United States District Court, S.D. Illinois
MEMORANDUM AND ORDER
M. YANDLE, United States District Judge.
States Magistrate Judge Reona J. Daly issued a Report and
Recommendation (“Report”) (Doc. 114) recommending
that the motion for summary judgment for failure to exhaust
administrative remedies (Doc. 104) be granted in part and
denied in part. The Report was adopted after the parties
filed objections which were untimely and not considered (Doc.
122). Defendants now seek reconsideration of that Order (Doc.
123). The Motion to Reconsider is GRANTED.
However, after considering Defendants’ objections, Judge
Daly’s Report (Doc. 115) is ADOPTED in its
Curtis Pendegraft is proceeding pursuant to 42 U.S.C. §
1983 on a deliberate indifference to medical needs claim
against the defendants for failing to provide adequate
medical care for his osteomyelitis and MRSA at Vienna and
Shawnee from July 2015 through July 2017 (Docs. 9, 40, and
41). Defendants Adams, Wood, David, Rankin and Wexford Health
Care Services moved for summary judgment for failure to
exhaust administrative remedies (Doc. 104). Plaintiff did not
file a response.
Daly issued a Report setting forth the evidence presented by
the parties on the issue of exhaustion, the applicable law,
the requirements of the administrative process, and her
conclusions (Doc. 114). She concluded that Plaintiff failed
to exhaust his administrative remedies as to Defendant Adams
but did exhaust as to Defendants Woods, David, Rankin, and
Wexford. As a result, she recommended that the claim against
Adams be dismissed without prejudice.
Defendants’ objections will now be considered, this
Court must undertake a de novo review of Judge
Daly’s findings and recommendations. 28 U.S.C. §
636(b)(1)(B), (C); FED. R. CIV. P. 72(b); SDIL-LR 73.1(b);
see also Govas v. Chalmers, 965 F.2d 298, 301 (7th
Cir. 1992). De novo review requires the district judge to
“give fresh consideration to those issues to which
specific objections have been made” and make a decision
“based on an independent review of the evidence and
arguments without giving any presumptive weight to the
magistrate judge’s conclusion.” Mendez v.
Republic Bank, 725 F.3d 651, 661 (7th Cir. 2013). The
Court “may accept, reject or modify the magistrate
judge’s recommended decision.” Id.
Consistent with these standards, the Court has reviewed Judge
Daly’s Report de novo.
Prison Litigation Reform Act requires prisoners to exhaust
all available administrative remedies before filing suit. 42
U.S.C. § 1997e(a). Proper exhaustion requires that
inmates file complaints and appeals in the place, at the
time, and in the manner the prison’s administrative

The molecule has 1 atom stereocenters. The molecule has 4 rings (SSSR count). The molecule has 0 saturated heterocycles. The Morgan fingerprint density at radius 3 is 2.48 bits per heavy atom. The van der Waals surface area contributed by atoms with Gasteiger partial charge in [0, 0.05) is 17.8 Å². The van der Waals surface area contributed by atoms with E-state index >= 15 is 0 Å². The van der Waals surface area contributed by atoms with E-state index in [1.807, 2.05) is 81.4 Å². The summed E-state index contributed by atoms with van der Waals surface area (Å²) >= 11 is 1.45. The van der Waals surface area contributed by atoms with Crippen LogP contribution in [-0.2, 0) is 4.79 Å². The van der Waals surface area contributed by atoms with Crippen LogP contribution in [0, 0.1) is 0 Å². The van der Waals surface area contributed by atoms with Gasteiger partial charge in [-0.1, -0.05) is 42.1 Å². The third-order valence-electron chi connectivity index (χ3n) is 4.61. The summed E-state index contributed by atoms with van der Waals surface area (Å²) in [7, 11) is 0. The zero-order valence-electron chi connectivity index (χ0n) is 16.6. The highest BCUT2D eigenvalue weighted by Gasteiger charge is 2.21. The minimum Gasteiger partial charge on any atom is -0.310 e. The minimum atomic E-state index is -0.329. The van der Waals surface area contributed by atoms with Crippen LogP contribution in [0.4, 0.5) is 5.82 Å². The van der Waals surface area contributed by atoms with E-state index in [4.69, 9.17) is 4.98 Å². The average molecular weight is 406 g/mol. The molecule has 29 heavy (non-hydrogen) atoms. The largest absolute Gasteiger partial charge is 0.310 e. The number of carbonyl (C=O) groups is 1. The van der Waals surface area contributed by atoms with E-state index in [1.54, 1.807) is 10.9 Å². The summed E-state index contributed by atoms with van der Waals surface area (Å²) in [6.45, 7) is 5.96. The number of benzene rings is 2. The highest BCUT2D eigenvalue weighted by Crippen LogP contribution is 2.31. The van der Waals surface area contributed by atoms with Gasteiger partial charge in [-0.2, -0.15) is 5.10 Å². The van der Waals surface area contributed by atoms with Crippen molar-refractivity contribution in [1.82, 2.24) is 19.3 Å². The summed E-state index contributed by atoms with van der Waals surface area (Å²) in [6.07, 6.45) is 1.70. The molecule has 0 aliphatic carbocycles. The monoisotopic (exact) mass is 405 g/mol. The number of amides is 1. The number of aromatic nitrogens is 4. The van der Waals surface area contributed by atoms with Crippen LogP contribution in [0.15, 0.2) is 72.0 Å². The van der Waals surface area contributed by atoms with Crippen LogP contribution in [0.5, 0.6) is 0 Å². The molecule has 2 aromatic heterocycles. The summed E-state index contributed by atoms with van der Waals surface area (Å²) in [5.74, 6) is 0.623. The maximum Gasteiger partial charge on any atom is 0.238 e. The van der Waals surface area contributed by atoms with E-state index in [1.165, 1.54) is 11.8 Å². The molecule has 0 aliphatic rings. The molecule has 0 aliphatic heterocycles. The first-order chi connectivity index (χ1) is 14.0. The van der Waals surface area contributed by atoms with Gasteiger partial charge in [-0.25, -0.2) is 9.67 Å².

rules require. Pozo v. McCaughtry, 286 F.3d 1022,
1025 (7th Cir. 2002). Illinois’ Administrative Code
specifies that a grievance must contain “factual
details regarding each aspect of the offender’s
complaint, including what happened, when, where, and the name
of each person who is the subject of or who is otherwise
involved in the complaint.” 20 Ill.Admin.Code §
Plaintiff’s June 4, 2016 grievance, Plaintiff stated
that he was seen by Defendant Blake about his wound and MRSA
infection on April 8, 2016. He was given instructions
regarding the infection and given medication but was not told
to stop working in the kitchen or to be isolated due to the
contagious infection. Plaintiff complained that Blake failed
to follow the instructions on the lab report by failing to
isolate him from others. In the same grievance, Plaintiff
also complained that Defendant David did not see him for his
MRSA infection prior to his transfer to East Moline CC and
that Blake only saw him one time. Finally, Plaintiff stated
that he had been dealing with this problem since March 1,
second grievance dated June 28, 2017, Plaintiff stated that
Defendant Rankin failed to provide adequate medical care. He
further stated that he had suffered multiple infections over
a number of years and that he should have been seen by a
argue these grievances fail to exhaust because they did not
set forth all or the exact same allegations and facts made in
the Complaint. Grievances should provide the prison with
“a fair opportunity to address his complaint.”
Maddox v. Love, 655 F.3d 709, 722 (7th Cir. 2011).
However, they are not meant to mirror Complaints filed in
federal court nor is a plaintiff required to set forth every
theory of relief that he may present in a Complaint or to
identify every defendant later sued. See Jones v.
Bock, 549 U.S. 199, 219 (2007). Each of these grievances
set forth Plaintiff’s concerns about his hip condition
and MRSA infection and the lack of adequate medical care
provided by Blake, David, and Rankin. He also generally
complained that his conditions were not treated adequately
for a number of months, which implicates Wexford’s
policies. That Plaintiff did not fully articulate every cause
of action, every fact suggesting a lack of adequate medical
care, or every policy he believes is unconstitutional, did
not deprive the institution of the opportunity to address his
concerns. In response to the grievances, the Health Care Unit
reviewed Plaintiffs medical records and relayed those records
to the grievance officer and the Administrative Review Board.
In rejecting the grievances, Plaintiff was informed his
medical records revealed that he was receiving adequate
medical care. These grievances were therefore sufficient to
exhaust Plaintiffs claims against Woods, David, Rankin, and
Wexford that his medical conditions were not being treated
the foregoing reasons, the Motion to Reconsider is
GRANTED (Doc. 123).
as set forth in this Court’s previous Order (Doc. 122),
Judge Daly’s Report and Recommendation is again
ADOPTED in its entirety (Doc. 114); the
Motion for Summary Judgment (Doc. 104) is GRANTED in
part and DENIED in part, and the claims against
Defendant Adams are DISMISSED without
prejudice. Plaintiff shall ...